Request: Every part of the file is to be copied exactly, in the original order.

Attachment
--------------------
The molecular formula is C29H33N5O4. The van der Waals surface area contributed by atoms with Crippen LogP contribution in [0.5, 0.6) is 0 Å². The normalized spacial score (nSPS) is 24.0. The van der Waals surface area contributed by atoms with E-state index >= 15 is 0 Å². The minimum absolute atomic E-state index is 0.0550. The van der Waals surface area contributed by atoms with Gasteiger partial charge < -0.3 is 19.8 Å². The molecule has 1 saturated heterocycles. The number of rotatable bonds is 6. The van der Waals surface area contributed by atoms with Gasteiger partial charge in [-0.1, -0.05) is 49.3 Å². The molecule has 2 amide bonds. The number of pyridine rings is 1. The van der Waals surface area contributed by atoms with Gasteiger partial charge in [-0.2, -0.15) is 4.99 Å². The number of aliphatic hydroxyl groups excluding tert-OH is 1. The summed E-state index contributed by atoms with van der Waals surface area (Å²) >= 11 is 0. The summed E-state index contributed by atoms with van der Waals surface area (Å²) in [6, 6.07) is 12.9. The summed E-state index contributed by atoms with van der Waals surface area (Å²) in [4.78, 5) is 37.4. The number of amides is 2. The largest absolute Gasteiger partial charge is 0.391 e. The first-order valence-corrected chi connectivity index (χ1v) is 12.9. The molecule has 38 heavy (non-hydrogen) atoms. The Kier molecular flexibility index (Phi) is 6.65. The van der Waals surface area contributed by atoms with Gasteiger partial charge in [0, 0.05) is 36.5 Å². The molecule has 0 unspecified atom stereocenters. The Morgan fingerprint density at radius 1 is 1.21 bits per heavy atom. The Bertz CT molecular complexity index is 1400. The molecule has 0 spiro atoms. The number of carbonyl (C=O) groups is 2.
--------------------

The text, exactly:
The molecular formula is C29H33N5O4. The van der Waals surface area contributed by atoms with Crippen LogP contribution in [0.5, 0.6) is 0 Å². The normalized spacial score (nSPS) is 24.0. The van der Waals surface area contributed by atoms with E-state index >= 15 is 0 Å². The minimum absolute atomic E-state index is 0.0550. The van der Waals surface area contributed by atoms with Gasteiger partial charge < -0.3 is 19.8 Å². The molecule has 1 saturated heterocycles. The number of rotatable bonds is 6. The van der Waals surface area contributed by atoms with Gasteiger partial charge in [-0.1, -0.05) is 49.3 Å². The molecule has 2 amide bonds. The number of pyridine rings is 1. The van der Waals surface area contributed by atoms with Gasteiger partial charge in [-0.2, -0.15) is 4.99 Å². The number of aliphatic hydroxyl groups excluding tert-OH is 1. The summed E-state index contributed by atoms with van der Waals surface area (Å²) >= 11 is 0. The summed E-state index contributed by atoms with van der Waals surface area (Å²) in [6, 6.07) is 12.9. The summed E-state index contributed by atoms with van der Waals surface area (Å²) in [4.78, 5) is 37.4. The number of amides is 2. The largest absolute Gasteiger partial charge is 0.391 e. The first-order valence-corrected chi connectivity index (χ1v) is 12.9. The molecule has 38 heavy (non-hydrogen) atoms. The Kier molecular flexibility index (Phi) is 6.65. The van der Waals surface area contributed by atoms with Gasteiger partial charge in [0, 0.05) is 36.5 Å². The molecule has 0 unspecified atom stereocenters. The Morgan fingerprint density at radius 1 is 1.21 bits per heavy atom. The Bertz CT molecular complexity index is 1400. The molecule has 0 spiro atoms. The number of carbonyl (C=O) groups is 2.